- Full-fledged real estate developer: Does everything – develops land infrastructure and properties, then sells or leases these assets directly or indirectly as the property manager.
The nature of the market to an extent drives the choice of profile and the capabilities needed to succeed. In effect, it is important for developers to determine their identity, because each of these profiles requires a distinct set of capabilities.
- Know the Market; Identify Attainable Areas of Growth
Developers need to have in-depth knowledge of their core market and a realistic sense of what opportunities are within reach. This will help them comprehend where they stand in terms of the real estate cycle and its related property prices. This, in turn, should also allow them to adjust their strategy and resource allocation accordingly.
They should then follow three guidelines to determine their geographic, property segment, and property class strategy:
- Do not expand prematurely beyond the local market.
- Start narrowing segment coverage and only specialize in one or two segment types over the long term.
- Consider entering underserved property classes.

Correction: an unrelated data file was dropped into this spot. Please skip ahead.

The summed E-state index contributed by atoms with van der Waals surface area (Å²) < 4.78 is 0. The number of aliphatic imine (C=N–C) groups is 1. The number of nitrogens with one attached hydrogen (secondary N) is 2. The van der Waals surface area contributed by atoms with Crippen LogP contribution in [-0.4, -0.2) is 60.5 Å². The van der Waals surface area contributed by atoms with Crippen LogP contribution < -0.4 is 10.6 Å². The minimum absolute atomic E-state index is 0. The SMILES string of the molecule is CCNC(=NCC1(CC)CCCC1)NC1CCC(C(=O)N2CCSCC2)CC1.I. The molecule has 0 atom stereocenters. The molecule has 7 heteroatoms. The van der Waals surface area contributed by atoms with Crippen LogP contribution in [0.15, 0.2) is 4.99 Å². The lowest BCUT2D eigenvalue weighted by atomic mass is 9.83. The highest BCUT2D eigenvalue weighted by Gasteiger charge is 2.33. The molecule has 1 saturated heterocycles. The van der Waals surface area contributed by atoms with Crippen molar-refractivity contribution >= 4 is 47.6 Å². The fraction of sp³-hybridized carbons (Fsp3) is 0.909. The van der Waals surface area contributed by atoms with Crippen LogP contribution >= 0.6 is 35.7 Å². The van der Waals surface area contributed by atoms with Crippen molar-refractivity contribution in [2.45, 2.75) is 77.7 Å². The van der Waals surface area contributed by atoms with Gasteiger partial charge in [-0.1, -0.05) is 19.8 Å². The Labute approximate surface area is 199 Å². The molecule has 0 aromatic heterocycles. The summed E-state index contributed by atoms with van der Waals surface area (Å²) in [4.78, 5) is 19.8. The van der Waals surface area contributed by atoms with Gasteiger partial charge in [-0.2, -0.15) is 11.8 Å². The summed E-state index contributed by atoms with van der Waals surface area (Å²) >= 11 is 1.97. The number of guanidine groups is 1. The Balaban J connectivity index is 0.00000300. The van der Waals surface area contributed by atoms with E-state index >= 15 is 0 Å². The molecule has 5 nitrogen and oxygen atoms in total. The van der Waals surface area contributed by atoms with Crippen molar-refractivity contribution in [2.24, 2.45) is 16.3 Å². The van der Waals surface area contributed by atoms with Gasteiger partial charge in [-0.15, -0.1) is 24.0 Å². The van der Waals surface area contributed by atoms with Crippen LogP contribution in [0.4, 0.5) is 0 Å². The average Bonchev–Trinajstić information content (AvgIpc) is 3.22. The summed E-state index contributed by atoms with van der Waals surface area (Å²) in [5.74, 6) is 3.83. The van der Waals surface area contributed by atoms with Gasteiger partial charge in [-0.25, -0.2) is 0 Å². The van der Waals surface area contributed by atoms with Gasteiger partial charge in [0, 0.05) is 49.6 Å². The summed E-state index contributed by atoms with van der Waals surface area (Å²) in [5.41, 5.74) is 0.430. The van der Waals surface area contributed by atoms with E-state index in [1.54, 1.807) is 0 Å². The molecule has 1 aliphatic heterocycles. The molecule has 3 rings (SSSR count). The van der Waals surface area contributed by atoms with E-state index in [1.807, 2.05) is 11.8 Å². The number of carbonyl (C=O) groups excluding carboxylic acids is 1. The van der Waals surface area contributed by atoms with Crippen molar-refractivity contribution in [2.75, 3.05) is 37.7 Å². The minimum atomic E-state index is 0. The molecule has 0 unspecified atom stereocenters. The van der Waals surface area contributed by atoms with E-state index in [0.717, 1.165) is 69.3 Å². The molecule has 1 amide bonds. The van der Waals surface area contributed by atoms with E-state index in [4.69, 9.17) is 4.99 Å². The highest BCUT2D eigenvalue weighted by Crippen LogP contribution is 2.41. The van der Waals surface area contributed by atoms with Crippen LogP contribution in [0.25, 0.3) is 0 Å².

Be Ready for the Next Downturn: Balance Revenue Streams and Risk Taking
The third way that real estate developers should rework their strategies is by ensuring that their business models strike the correct balance between easy short-term returns and long-term hedges. “Developers should rethink their portfolios and pipeline of projects – and balance between building assets to sell and monetize versus building assets to maintain for the long term – to secure a safety net against the next down cycle,” added Majdalani. “Boards should also intervene by setting and monitoring, if required, financial metrics to ensure that the organization can survive a market downturn.”
Furthermore, board members and senior executives should work together to determine the boundaries of a risk–return profile that is acceptable to shareholders and investors.
Keep an Eye on Value Creation
Finally, for developers, the correct set of core capabilities should be the few that help them deliver sustainable value for shareholders. Developers must therefore focus their efforts on profitability, and move from being a design- or delivery-focused organization to one that is value-focused.
“In the future, it will become more important to construct the most profitable assets, and then actively manage them to ensure continuous value creation,” said Sfeir. “Being commercially strong will be more imperative than being architecturally appealing. Moreover, by focusing on attractive and attainable opportunities, and delivering risk-adjusted projects well, firms can develop the differentiating capabilities that lead to success over the longer term.”